Kyrgyz Constitutional Change Delayed, Not Dropped

President agrees tactical retreat on controversial legislation, but insists change is inevitable.

Kyrgyz Constitutional Change Delayed, Not Dropped

President agrees tactical retreat on controversial legislation, but insists change is inevitable.

Kyrgyzstan’s Constitutional Chamber in session. (Photo: Timur Toktonaliev)
Kyrgyzstan’s Constitutional Chamber in session. (Photo: Timur Toktonaliev)

Big changes to Kyrgyzstan’s constitution giving central government powers to appoint local officials and top judges have been shelved for the moment, but not dropped.

On June 27, President Almazbek Atambaev asked parliament to withdraw the amendments from consideration so that further work could be done on them. It is not clear whether he was prompted to put the legislation on hold by vocal criticism from local NGOs and international institutions. However, he stressed that constitutional change was necessary and the process would be revived once a parliamentary election due this autumn was out of the way.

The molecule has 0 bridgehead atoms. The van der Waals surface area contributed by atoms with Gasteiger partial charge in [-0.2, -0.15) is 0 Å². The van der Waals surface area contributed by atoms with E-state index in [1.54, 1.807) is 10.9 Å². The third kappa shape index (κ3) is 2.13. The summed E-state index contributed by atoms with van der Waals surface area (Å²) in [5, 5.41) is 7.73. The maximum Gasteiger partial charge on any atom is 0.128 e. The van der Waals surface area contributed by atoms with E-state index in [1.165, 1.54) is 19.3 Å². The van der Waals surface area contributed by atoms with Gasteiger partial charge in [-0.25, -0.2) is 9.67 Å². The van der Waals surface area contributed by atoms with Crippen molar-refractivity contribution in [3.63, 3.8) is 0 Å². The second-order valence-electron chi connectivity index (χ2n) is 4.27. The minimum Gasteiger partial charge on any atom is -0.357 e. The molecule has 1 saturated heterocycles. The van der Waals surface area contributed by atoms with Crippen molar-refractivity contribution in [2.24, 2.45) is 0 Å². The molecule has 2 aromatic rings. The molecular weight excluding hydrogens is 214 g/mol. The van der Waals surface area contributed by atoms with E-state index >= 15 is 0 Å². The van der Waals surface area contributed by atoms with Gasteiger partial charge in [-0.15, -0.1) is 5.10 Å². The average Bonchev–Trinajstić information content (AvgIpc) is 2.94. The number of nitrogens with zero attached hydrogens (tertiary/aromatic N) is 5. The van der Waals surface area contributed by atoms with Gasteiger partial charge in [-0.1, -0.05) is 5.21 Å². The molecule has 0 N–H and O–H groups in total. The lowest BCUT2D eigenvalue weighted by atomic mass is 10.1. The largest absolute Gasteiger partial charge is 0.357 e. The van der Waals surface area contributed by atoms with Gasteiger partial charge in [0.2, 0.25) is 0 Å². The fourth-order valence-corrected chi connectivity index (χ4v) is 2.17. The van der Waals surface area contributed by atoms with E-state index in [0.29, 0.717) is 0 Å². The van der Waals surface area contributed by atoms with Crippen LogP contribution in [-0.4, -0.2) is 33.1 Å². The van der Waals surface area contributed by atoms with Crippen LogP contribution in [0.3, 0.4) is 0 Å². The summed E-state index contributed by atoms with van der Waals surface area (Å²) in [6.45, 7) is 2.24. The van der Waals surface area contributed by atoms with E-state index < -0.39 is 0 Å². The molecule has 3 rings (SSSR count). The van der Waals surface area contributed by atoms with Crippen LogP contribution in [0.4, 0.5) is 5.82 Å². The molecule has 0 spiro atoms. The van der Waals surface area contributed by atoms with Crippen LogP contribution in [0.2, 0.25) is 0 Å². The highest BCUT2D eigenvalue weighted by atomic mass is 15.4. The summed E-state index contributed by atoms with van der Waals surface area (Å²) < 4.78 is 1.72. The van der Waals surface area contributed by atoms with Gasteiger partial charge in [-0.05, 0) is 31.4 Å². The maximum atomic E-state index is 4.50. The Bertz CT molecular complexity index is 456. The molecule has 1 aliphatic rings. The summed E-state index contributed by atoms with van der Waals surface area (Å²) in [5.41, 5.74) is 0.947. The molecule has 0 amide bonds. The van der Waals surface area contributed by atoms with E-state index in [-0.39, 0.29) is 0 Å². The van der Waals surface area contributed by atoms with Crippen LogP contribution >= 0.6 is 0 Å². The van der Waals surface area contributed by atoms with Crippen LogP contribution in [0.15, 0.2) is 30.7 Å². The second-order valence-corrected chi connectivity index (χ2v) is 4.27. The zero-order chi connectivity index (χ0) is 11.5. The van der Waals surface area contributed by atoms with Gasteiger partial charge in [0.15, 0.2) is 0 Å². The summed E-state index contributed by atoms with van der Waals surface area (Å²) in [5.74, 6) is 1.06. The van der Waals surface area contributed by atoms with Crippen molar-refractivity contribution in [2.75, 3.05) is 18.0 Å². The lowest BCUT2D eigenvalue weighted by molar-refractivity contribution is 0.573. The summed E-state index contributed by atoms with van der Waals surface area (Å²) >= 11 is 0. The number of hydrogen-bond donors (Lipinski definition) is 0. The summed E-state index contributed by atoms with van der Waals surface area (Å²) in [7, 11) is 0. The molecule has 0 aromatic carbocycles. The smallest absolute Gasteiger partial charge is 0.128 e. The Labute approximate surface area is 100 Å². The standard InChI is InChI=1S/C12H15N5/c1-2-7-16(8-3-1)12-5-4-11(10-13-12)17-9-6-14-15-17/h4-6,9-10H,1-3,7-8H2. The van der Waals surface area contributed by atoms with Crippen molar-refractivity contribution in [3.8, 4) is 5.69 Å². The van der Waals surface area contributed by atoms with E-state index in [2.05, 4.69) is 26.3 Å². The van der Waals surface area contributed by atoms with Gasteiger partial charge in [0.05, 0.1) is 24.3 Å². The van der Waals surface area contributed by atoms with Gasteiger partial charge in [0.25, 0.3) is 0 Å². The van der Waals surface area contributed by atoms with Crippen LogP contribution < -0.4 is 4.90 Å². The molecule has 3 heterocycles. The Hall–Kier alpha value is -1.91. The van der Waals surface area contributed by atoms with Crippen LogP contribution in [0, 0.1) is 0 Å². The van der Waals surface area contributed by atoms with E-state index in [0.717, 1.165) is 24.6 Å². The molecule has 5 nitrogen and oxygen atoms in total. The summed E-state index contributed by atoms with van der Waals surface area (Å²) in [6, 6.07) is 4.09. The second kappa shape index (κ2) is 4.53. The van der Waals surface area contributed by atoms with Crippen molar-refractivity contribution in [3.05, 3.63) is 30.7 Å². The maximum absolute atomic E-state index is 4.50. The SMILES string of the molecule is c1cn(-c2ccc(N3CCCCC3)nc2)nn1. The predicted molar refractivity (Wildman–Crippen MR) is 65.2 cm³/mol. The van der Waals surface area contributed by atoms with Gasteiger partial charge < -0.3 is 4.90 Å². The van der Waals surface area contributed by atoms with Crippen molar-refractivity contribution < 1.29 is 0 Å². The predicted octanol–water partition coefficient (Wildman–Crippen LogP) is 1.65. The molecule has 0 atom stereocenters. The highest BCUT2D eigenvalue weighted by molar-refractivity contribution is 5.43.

The package would give the prime minister new powers to appoint local government heads. Members of parliament would lose their ex officio immunity, and could be deprived of their seats by their party leaders. The president and parliament would appoint the chairperson and deputy chair of the Supreme Court, posts now filled by an internal election. Finally, the Supreme Court’s Constitutional Chamber would be separated off and given vague powers to monitor compliance with the constitution “alongside the prosecution service”, suggesting a subordinate, advisory role.